There are cameos by a number of famous faces including the two Charles’s – Darwin and Dickens – who each offer new activities and challenges, but unlike in some previous Assassin’s Creed, these do have more of a whimsical nature to them, which helps lighten up the somewhat brooding, dreary depiction of London.
In terms of gameplay, I had the misfortune of having to play this using the abysmally awful PS4 controller so it was less enjoyable than playing on a proper console. Even so, the game was good enough for that not to be too much of a problem.
The general gameplay will be familiar to Assassin’s Creed aficionados – you run, climb and kill your way around the streets of London with the the parkour elements of the game having once again being given a small step forward. Despite this, Syndicate unfortunately still suffers from the same problem that all previous games have – the inexplicable attempt to run up a tree that can’t be run up instead of around it, or jump to the wrong ledge when clearly there was a better one within reach.
There are also two key additions which showed marked improvements over previous iterations. The first is the use of horse and carts. While not exactly revolutionary, I did enjoy the option to go into GTA-mode by commandeering the horse and carts at will, and found it much more fun than the horses and ships used in previous games.
The addition of a grapple gun is also a great move as it allows you to traverse wider distances without the inconvenience of descending to ground level. It can also be used as a quick way to reach the top of taller buildings. Once you get used to it, it makes the whole game seem quicker and more enjoyable and is a long, long way from the incredibly stupid and boring horse travel in Assassin’s Creed III.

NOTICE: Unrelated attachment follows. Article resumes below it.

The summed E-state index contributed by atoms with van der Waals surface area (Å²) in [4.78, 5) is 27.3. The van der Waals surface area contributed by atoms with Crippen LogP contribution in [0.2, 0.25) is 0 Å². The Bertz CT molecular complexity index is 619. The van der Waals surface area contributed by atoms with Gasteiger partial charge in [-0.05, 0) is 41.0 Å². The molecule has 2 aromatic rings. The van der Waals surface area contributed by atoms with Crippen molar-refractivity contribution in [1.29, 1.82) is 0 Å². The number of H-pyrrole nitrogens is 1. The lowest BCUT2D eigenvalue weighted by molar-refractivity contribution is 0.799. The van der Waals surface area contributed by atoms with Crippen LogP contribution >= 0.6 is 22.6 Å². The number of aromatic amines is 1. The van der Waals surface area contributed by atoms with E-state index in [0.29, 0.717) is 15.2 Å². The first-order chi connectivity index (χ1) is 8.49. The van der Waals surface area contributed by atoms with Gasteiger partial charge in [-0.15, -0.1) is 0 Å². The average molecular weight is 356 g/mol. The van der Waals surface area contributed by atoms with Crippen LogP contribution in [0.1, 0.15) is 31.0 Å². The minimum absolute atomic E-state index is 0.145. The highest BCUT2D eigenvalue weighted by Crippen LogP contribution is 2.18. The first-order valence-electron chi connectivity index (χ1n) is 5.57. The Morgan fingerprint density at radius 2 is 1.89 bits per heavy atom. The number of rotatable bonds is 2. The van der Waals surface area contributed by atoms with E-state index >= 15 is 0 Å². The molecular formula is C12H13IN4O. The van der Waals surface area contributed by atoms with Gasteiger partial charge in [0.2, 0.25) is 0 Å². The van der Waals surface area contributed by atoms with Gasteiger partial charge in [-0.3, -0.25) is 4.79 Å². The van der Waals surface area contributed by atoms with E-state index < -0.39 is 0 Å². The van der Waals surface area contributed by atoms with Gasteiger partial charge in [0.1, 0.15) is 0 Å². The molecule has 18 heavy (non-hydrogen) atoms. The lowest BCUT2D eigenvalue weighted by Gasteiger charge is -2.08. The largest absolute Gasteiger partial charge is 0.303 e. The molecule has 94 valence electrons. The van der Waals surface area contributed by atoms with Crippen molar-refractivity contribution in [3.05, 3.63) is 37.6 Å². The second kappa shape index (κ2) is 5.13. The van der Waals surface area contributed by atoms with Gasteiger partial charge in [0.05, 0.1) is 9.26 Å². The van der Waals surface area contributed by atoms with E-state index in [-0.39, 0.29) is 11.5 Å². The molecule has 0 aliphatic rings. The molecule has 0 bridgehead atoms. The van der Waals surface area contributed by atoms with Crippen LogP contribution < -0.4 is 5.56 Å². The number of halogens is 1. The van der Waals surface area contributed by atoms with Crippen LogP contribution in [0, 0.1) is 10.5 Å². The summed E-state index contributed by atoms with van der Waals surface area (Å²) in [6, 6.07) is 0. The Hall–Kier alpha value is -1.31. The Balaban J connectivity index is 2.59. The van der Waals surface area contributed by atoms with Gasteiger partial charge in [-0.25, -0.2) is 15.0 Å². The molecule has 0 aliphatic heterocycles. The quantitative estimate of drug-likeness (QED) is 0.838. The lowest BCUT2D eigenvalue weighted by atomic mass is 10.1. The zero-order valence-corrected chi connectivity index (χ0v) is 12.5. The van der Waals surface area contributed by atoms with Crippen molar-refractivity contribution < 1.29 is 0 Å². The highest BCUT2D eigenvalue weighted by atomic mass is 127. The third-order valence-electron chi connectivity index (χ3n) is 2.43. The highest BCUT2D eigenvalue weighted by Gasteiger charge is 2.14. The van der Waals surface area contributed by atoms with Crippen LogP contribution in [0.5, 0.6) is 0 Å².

Fight mechanics have also taken a small step forward, being slightly more fluid and stylistic than in previous iterations. I was slightly less impressed with group fights which were somewhat tricky to navigate, but I suspect that was more down to having to use a sub-par controller than the game itself. While not quite at the same level of class as Ezio, Jacob and Evie can certainly fight and kill with style.
While we haven’t played the game to completion, it is clear that Assassin’s Creed: Syndicate isn’t perfect. It struggles with things that have blighted previous Assassin’s Creed games – excessively lengthy load times, parkour problems and a bloated, unwieldy, and jumbled mythology. But it seems to have taken a welcome step away from lore and back towards the basics that made the earlier games so much fun.
The general storyline is actually quite well conceived with a focus on London and the characters. The addition of the twin protagonists is a nice move, though more could and should have been done to explore that concept. The parkour elements still need improving, but the gameplay is enjoyable and the grapple hook is a revelation when traversing the city. London looks dull and dreary, which is a good thing, as that is precisely how it is supposed to look. It is, in short, the most enjoyable Assassin’s Creed since Assassin’s Creed: Revelations.